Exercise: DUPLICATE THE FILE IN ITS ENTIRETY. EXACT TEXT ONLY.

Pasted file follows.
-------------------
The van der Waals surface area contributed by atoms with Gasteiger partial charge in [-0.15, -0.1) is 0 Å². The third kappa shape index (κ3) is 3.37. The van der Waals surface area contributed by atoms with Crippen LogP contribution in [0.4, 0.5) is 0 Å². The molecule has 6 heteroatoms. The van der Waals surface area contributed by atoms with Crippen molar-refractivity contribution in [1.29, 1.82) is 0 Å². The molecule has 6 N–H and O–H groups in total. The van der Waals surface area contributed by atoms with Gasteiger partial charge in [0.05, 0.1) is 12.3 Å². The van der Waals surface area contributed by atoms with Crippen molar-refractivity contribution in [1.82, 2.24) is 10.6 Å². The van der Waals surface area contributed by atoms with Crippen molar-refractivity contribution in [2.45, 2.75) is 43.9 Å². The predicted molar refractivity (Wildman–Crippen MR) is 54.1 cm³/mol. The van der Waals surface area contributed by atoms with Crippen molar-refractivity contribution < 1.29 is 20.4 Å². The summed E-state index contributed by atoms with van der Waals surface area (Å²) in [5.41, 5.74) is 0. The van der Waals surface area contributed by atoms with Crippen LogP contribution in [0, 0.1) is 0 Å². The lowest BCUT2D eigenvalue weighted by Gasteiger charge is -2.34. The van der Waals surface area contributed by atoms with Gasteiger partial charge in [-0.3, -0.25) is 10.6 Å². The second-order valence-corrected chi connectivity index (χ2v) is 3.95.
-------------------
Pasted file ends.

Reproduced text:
The van der Waals surface area contributed by atoms with Gasteiger partial charge in [-0.15, -0.1) is 0 Å². The third kappa shape index (κ3) is 3.37. The van der Waals surface area contributed by atoms with Crippen LogP contribution in [0.4, 0.5) is 0 Å². The molecule has 6 heteroatoms. The van der Waals surface area contributed by atoms with Crippen molar-refractivity contribution in [1.29, 1.82) is 0 Å². The molecule has 6 N–H and O–H groups in total. The van der Waals surface area contributed by atoms with Gasteiger partial charge in [0.05, 0.1) is 12.3 Å². The van der Waals surface area contributed by atoms with Crippen molar-refractivity contribution in [1.82, 2.24) is 10.6 Å². The van der Waals surface area contributed by atoms with Crippen molar-refractivity contribution in [2.45, 2.75) is 43.9 Å². The predicted molar refractivity (Wildman–Crippen MR) is 54.1 cm³/mol. The van der Waals surface area contributed by atoms with Crippen molar-refractivity contribution < 1.29 is 20.4 Å². The summed E-state index contributed by atoms with van der Waals surface area (Å²) in [5.41, 5.74) is 0. The van der Waals surface area contributed by atoms with Crippen LogP contribution in [0, 0.1) is 0 Å². The lowest BCUT2D eigenvalue weighted by Gasteiger charge is -2.34. The van der Waals surface area contributed by atoms with Gasteiger partial charge in [-0.3, -0.25) is 10.6 Å². The second-order valence-corrected chi connectivity index (χ2v) is 3.95.